And instead of just playing that card and thanking God almighty that they got away from the blunder, they went and decided to raise the stakes.

Worse, no one outside of the small circle still knows the truth about what happened. Who initiated? Was it a presenting situation that got out of control? Was it all a publicity stunt?

Whatever the truth, this new Academy team is still playing it out by saying nothing… by letting the media and Paramount and WME run their show by way of their absence.

How can the Board of Governors trust people who handle The Academy’s business that way?

The Academy is not a wannabe seeking attention any way they can get it. For better or worse, they are the gold standard by which all other awards shows and most of television is judged. But this event is being treated as though Sacha Baron Cohen – $138m worldwide on his last film… less than The Help, Midnight in Paris, War Horse, and The Descendants have already done – is doing them a favor.

I LOVE SBC’s work. I have embraced and defended him tirelessly. But this is not about his work. This is about the standards The Academy sets for itself.

How do you trust people who survive a tsunami and then run into a burning house in hopes that something interesting will happen in there?

Maybe this will pass without The Academy firing Hudson and handing the keys to Ric Robertson. Maybe Dawn, a bright and lovely person, will survive this moment and make The Academy better than ever.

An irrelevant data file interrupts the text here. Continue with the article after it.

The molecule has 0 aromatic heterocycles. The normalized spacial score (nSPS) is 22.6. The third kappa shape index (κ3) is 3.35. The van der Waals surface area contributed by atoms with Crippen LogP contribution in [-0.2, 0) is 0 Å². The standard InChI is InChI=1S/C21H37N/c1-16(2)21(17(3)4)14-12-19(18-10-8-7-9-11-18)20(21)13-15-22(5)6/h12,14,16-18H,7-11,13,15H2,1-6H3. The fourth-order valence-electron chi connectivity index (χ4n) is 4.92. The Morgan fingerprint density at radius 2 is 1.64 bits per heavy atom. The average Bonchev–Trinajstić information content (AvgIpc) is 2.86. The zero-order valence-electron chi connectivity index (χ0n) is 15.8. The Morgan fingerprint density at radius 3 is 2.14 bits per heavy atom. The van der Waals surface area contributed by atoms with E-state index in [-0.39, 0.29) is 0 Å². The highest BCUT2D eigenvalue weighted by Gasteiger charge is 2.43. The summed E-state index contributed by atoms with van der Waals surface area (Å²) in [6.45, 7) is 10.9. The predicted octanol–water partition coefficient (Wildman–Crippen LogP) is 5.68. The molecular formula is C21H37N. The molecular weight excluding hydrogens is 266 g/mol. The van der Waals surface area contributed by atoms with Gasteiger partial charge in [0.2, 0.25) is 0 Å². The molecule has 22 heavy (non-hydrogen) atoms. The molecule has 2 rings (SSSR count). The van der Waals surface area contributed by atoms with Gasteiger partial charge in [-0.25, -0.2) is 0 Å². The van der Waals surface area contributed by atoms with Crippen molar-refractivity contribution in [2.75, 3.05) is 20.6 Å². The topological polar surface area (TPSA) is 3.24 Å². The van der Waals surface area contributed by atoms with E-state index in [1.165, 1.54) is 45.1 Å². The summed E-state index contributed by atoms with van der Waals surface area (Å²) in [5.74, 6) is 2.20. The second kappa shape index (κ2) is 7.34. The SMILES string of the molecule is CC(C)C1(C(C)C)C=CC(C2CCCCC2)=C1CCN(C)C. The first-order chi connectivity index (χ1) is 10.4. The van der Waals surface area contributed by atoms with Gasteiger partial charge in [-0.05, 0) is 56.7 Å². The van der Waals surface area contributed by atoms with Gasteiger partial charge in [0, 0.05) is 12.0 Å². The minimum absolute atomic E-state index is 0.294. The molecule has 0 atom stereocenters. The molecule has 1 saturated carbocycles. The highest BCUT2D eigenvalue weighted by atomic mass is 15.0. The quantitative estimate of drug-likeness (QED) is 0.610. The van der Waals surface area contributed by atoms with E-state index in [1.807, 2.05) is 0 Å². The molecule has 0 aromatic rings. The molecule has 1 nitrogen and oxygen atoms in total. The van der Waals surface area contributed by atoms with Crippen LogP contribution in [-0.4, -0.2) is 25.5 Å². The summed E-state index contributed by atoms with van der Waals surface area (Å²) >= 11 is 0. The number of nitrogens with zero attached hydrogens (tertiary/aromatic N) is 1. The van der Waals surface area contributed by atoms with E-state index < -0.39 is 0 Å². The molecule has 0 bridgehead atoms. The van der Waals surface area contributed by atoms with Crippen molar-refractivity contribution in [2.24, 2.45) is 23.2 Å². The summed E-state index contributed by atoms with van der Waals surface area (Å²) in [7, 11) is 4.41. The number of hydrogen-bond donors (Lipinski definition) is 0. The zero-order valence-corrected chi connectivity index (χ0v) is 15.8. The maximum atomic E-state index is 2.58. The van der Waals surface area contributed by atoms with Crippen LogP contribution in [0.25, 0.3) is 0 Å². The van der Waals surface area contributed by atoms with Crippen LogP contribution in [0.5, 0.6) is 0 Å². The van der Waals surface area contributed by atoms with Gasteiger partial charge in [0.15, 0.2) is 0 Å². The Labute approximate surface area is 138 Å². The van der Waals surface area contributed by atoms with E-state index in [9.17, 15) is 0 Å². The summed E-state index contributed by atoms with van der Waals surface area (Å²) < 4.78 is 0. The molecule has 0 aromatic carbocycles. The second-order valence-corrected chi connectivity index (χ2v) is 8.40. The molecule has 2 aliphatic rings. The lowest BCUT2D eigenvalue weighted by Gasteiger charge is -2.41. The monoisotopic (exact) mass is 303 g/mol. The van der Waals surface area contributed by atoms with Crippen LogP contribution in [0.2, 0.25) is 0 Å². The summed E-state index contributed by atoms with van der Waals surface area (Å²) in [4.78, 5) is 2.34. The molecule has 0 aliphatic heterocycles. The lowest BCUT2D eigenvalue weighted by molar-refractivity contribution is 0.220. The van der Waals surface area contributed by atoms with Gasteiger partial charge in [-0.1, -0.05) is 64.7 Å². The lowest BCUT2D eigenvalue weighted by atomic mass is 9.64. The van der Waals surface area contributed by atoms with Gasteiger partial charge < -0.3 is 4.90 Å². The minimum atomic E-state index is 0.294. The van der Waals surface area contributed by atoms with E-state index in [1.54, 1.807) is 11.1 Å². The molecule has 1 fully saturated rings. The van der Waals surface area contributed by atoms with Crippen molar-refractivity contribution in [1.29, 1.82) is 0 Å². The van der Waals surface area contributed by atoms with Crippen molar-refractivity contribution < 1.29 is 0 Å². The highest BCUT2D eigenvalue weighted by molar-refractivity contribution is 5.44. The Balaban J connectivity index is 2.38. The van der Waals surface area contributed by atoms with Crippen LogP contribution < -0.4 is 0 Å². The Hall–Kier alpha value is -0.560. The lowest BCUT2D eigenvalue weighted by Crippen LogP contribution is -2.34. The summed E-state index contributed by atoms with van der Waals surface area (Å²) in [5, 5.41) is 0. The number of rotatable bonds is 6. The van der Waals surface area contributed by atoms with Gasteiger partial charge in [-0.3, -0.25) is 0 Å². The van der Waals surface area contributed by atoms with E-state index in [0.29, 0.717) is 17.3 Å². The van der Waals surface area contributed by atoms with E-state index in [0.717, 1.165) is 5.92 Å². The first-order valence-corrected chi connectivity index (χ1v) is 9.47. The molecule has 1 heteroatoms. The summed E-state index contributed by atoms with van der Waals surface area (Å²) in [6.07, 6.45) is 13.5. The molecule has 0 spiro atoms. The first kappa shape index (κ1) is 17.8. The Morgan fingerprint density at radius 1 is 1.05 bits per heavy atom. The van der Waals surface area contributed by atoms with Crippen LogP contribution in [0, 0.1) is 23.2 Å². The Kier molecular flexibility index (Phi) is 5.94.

But this is the third time in 6 months that I have read the message loud and clear that The Academy is no longer understood by its leadership, no longer respected by its leadership, and no longer committed to a path that speaks as much to the history that got them to these massive TV contracts as to a future, which is unclear at best and likely to be pitch black if The Academy loses touch with that history.

I am a more forgiving person than many of the Governors. On the other hand, I am less concerned about controversy. So we’ll see what actually happens.

Maybe they can lay it all on Tom Sherak. He certainly deserves some of the heat. But he’s a very smart opponent when challenged politically, so that could be a suicide move as well.

I’m betting that Ric Robertson is The Academy’s next Billy Crystal.

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6 Responses to “Time For Change (Again) At The Academy”

  1. CaroleLyne says:

    Humour me just a bit.
    Last year the TV audience was down to 37.nnn million supposed to be the smallest TV audience of the show ever, or may be the second. I would be curious about the first five or six years of the Oscars. Weren’t they limited to just the Red Carpet. LAUGHTER That was way back before even I was born. The earlest shows I can remember are back in the late 50’s when not every family had a TV and cable and sat service was pre-telstar, if it was even there.
    Now if the measure is “percent of viewing audience” why be so cheap with the words, or does lying with the facts misreped just make for an Oscar worthy story.